How To Color Grading Long Tracking Shots

Techniques for Color Correcting Long Steadicam Shots

January 18, 2014

Color correcting long steadicam shots can be a challenge. Learn how a professional colorist cracks this nut with shapes, tracking and keyframes.

In our From the Mailbag #7, we answered a question about how to color correct a long take where the camera moves through several ‘set-ups’, without any edits.

Answering that question brought to my mind the opening scene in BloodyCuts’ gruesome short horror film, Don’t Move. This short was brutally gruesome – but the opening shot starts in a kitchen and then tracks across 5 different people, all frozen in place in a Living Room and Dining Room. Each person required slightly different color grading… but without any edits, how did I accomplish that task?

It is precisely the sort of challenge we discussed in the Mailbag episode.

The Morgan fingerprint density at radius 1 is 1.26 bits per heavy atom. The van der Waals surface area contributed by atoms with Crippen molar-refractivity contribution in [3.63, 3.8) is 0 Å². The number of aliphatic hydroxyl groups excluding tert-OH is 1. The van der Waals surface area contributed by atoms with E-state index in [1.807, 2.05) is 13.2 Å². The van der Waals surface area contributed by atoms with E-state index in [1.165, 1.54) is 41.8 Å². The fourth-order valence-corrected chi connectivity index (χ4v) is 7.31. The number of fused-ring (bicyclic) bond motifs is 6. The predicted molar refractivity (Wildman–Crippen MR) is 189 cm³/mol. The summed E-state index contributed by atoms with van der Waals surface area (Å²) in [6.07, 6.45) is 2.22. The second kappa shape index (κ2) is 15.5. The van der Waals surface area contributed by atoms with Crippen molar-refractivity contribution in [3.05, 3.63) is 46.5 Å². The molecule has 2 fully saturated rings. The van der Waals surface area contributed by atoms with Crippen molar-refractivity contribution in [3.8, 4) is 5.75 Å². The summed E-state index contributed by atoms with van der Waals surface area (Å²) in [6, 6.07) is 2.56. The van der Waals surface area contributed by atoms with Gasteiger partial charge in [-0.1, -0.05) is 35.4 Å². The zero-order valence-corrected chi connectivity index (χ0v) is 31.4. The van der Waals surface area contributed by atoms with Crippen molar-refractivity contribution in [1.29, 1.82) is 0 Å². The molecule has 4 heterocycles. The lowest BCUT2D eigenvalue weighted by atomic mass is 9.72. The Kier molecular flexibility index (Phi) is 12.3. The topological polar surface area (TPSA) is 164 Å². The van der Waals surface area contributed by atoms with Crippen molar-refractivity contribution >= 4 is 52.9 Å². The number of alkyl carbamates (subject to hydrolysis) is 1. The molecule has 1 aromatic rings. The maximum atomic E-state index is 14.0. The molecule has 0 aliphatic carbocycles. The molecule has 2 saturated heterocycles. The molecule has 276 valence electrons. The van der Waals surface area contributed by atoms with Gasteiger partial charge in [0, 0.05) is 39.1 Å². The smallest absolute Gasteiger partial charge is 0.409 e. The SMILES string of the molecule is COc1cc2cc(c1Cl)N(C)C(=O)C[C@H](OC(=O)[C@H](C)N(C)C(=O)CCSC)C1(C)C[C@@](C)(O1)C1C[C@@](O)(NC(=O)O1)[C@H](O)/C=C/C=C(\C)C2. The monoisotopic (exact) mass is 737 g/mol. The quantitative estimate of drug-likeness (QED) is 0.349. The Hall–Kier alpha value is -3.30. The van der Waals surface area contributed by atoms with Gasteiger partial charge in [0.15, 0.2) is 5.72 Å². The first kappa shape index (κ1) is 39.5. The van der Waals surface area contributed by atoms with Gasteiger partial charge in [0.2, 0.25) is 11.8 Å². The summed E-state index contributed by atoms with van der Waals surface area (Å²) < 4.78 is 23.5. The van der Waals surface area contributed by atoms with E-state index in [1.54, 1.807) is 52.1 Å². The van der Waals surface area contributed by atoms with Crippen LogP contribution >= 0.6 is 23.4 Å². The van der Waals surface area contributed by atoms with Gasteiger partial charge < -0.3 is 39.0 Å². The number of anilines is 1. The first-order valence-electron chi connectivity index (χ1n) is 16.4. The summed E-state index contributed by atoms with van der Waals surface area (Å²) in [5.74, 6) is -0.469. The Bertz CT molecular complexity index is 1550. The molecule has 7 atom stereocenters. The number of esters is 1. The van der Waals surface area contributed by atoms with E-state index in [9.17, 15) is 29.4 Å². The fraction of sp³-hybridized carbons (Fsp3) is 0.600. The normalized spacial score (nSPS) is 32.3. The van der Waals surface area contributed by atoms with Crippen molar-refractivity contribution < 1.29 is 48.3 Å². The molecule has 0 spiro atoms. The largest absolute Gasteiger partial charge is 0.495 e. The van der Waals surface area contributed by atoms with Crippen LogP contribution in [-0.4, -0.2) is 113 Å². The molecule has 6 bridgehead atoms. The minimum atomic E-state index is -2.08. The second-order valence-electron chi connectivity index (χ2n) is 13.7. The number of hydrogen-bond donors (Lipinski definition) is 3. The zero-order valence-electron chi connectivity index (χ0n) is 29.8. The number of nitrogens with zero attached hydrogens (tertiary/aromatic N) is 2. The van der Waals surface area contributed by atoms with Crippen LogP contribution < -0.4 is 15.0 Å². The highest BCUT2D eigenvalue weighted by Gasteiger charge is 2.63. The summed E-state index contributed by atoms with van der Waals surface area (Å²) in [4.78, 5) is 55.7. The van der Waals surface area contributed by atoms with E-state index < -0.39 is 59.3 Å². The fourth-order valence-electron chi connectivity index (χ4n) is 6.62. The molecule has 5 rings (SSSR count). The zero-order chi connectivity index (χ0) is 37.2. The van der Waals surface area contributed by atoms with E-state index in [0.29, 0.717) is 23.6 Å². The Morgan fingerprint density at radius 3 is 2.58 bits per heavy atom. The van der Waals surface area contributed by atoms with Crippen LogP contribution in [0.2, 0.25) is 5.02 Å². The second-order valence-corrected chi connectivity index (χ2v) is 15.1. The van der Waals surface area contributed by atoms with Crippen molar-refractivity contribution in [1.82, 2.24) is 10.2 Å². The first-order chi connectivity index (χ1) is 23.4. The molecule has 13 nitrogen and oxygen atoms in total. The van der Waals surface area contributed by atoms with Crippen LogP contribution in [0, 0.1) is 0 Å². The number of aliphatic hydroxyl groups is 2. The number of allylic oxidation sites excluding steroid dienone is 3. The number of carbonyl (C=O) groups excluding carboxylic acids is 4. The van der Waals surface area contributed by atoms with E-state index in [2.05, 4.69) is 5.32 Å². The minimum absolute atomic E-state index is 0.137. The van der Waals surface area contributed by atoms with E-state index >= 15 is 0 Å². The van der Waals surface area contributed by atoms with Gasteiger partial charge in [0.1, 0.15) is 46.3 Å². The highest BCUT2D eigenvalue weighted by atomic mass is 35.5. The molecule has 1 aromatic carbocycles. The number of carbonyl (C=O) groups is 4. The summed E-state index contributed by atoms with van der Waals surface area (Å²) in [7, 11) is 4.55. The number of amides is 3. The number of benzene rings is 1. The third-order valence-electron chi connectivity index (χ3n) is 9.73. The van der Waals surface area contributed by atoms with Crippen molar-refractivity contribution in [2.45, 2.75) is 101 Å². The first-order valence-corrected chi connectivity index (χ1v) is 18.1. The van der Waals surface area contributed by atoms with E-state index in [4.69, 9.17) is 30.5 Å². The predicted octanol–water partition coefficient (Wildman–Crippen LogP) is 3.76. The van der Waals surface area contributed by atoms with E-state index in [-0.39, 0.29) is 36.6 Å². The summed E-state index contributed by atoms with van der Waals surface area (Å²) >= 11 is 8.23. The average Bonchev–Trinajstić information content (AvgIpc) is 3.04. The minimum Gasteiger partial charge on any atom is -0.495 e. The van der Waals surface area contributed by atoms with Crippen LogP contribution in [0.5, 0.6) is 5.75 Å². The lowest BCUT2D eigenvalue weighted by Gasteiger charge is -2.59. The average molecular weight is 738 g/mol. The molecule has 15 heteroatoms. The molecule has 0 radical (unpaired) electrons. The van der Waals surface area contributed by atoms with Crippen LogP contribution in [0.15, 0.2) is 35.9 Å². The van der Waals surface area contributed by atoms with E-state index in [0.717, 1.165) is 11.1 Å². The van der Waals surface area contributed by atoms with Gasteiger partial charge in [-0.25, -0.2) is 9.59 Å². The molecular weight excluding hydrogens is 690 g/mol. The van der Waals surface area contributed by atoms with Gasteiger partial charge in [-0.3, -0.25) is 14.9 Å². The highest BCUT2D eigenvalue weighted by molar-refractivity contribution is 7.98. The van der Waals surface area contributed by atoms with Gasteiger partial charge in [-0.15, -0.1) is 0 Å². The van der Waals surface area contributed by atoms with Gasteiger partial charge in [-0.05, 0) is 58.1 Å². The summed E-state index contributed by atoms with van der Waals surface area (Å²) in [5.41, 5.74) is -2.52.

In this Insight I break down how I color graded this long Steadicam shot. The key is to break down the scene into smaller manageable parts. There are several techniques you’ll need to master to execute this properly:

  • Using Masks to isolate important areas of the image
  • Tracking Masks to match the fluid, natural motion of the Steadicam
  • Cleanly moving Masks into and out of frame, without revealing it to the audience.
  • Using keyframes to help hide your Isolations.
  • Splicing in edits within the shot allowing you to dissolve between ‘setups’

Of these, the only one I didn’t use in this grading breakdown is ‘spicing in edits’; which requires a natural moment to hide the dissolve.

Graphic Image Warning

Be warned that some of the images in this Insight are graphically bloody. If I had another project that demonstrated these techniques as well as Don’t Move does, I’d have pulled it from my archive instead. Consider yourself warned.

Also – this is a RED project and I had to reduce the quality of RED playback to 1/8. You’ll notice lots of banding artifacts in the final render. Trust me, they don’t exist in the actual project. I just had to dial the quality level all the way back to get the real-time playback I need to properly demonstrate how to execute these techniques.

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Enjoy the show.

– patrick

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